Google CEO Sundar Pichai announced a revolutionary development in the field of quantum computing. Pichai’s official blog reports that the company has made significant progress in the development of quantum error correction, a critical step towards quantum supremacy.
Google’s research team has long been working to develop a system that can maintain the integrity of quantum computing, which is prone to errors due to the delicate nature of the qubits involved.
“Our quantum computers work by manipulating qubits in an orchestrated fashion that we call quantum algorithms. The challenge is that qubits are so sensitive that even stray light can cause calculation errors — and the problem worsens as quantum computers grow. This has significant consequences, since the best quantum algorithms that we know for running useful applications require the error rates of our qubits to be far lower than we have today. To bridge this gap, we will need quantum error correction,” Pichai writes.
The researchers were able to make a breakthrough in these fields thanks to the fact that instead of working with physical qubits on a quantum processor one by one, their group is treated as a single logical qubit. As a result, a logical qubit that was created from 49 physical qubits was able to outperform one that was created from 17 qubits. Today the Nature journal is publishing the results of the Google study. This is the first time anyone has reached this experimental stage of scaling a logic qubit.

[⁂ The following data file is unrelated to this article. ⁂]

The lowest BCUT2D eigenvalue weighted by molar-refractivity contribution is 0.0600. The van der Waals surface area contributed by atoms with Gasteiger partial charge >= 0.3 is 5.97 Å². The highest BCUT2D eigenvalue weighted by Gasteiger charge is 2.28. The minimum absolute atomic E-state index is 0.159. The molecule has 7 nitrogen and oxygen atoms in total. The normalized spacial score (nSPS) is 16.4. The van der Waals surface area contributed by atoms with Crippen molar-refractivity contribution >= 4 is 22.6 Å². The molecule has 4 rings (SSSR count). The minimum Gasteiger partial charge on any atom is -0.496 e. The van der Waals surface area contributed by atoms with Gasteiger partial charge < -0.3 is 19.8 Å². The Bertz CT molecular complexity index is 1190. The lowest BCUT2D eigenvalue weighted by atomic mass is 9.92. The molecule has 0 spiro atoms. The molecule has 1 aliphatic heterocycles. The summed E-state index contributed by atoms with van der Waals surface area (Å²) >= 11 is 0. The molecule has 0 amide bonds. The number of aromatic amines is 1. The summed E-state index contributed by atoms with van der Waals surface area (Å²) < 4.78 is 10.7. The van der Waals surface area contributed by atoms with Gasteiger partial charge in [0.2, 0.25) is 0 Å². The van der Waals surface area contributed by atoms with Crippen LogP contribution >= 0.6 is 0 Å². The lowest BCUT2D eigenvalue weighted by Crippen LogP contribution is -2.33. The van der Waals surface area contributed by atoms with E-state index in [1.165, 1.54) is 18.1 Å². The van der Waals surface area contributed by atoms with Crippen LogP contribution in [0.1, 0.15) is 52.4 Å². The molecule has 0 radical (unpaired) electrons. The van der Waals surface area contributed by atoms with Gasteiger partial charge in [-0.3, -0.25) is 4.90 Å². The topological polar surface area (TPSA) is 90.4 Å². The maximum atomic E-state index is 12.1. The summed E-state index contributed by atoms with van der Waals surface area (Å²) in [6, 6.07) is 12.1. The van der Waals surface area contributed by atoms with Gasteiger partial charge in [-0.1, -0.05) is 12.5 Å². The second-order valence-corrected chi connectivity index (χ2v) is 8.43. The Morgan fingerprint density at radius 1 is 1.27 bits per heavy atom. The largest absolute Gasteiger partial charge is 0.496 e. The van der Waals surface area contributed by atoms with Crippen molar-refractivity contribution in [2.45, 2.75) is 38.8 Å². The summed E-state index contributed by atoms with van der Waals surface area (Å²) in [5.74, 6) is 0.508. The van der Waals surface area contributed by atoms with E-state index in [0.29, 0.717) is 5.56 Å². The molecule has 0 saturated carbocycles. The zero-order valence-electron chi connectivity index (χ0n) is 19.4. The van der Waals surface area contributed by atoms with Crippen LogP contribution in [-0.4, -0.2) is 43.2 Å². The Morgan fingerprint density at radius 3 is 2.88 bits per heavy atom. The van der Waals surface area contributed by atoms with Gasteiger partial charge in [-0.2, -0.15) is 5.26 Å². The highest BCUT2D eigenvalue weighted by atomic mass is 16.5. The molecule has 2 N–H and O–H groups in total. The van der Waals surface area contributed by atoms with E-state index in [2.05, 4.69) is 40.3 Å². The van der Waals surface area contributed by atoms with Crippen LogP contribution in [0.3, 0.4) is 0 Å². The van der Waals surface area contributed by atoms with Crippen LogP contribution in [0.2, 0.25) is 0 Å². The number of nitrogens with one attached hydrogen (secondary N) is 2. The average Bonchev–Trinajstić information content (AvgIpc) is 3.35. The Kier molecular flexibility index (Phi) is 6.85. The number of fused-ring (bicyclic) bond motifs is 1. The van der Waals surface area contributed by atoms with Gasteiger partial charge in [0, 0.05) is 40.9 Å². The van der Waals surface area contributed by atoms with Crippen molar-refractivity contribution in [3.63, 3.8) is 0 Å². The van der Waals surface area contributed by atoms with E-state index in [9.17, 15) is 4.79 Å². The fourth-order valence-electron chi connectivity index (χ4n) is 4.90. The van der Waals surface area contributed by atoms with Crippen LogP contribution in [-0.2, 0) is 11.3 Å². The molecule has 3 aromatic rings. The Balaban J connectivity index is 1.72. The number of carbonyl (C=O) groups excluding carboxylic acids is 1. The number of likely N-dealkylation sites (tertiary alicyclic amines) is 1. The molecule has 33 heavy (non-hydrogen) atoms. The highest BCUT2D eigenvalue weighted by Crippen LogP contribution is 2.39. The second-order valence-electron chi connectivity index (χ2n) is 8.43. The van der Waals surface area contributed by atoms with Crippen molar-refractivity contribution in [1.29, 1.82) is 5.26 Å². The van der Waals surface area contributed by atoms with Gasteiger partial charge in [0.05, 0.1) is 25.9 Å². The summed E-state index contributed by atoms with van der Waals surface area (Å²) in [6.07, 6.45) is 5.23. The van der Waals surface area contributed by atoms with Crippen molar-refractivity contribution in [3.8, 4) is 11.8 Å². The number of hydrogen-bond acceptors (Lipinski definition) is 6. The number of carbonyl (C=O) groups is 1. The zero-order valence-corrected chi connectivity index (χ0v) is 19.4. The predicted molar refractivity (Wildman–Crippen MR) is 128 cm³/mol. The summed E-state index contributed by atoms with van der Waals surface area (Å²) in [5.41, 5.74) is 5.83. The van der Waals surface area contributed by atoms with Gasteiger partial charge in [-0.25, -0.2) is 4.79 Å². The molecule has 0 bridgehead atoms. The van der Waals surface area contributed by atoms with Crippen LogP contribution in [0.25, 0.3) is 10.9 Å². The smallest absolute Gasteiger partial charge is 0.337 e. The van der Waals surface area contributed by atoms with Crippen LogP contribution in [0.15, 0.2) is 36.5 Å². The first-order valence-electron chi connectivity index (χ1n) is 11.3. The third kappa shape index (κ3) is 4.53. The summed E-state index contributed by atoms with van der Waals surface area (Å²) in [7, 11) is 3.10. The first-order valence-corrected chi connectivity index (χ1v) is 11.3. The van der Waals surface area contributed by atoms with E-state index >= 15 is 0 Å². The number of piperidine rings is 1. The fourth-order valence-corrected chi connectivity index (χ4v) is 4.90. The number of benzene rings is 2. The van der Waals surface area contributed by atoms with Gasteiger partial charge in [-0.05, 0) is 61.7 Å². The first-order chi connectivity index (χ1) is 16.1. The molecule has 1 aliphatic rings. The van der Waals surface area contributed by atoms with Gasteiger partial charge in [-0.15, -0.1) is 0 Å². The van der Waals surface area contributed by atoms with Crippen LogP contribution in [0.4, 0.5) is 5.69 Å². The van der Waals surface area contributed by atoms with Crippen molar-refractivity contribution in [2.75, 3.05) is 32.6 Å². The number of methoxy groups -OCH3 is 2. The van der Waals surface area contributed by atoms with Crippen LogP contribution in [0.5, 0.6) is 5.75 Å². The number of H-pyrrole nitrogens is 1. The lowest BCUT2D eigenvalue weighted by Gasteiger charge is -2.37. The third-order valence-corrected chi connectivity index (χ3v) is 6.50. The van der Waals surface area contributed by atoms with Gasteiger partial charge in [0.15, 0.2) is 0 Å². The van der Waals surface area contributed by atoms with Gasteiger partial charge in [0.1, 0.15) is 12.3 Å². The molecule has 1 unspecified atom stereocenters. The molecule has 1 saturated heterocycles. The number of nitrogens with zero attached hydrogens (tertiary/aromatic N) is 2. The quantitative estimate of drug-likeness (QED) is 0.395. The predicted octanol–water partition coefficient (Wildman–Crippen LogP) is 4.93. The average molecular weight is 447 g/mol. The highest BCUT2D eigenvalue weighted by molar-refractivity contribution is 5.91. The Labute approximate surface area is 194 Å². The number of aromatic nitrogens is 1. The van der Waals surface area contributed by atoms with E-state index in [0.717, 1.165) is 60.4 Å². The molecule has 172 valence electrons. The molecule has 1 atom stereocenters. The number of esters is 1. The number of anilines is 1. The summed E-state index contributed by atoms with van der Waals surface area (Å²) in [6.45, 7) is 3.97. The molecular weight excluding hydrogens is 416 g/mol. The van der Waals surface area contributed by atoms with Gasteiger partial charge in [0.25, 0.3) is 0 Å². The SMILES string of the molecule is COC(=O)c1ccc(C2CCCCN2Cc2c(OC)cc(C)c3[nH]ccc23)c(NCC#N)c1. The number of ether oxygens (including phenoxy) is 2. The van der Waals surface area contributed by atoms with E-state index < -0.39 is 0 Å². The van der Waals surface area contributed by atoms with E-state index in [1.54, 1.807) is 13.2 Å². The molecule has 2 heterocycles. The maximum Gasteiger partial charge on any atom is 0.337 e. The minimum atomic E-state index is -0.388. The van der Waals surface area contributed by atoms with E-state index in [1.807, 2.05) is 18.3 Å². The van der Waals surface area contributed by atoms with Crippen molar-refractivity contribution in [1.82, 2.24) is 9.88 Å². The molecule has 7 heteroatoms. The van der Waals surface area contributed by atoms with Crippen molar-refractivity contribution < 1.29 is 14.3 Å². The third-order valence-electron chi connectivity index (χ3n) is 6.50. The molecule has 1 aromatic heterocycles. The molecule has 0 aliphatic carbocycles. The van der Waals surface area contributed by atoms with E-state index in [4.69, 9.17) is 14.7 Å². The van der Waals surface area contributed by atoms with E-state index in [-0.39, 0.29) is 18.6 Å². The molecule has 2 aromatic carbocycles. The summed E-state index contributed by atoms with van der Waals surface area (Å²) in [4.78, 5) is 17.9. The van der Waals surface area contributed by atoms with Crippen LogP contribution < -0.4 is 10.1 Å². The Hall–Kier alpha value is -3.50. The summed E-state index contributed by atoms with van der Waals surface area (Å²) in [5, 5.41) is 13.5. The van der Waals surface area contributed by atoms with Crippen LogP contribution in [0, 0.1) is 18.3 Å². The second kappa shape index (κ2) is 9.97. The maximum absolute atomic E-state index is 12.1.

“In quantum computing, a qubit is a basic unit of quantum information that can take on richer states that extend beyond just 0 and 1. Our breakthrough represents a significant shift in how we operate quantum computers,” Pichai says.
This achievement marks an important milestone in the development of practical quantum computing, which could have a profound impact on fields ranging from materials science to cryptography. After all, quantum computers have the potential to solve complex problems beyond the power of classical computers.
Although there is still much work to be done, Google’s progress in quantum error correction is a significant step forward in building a practical quantum computer.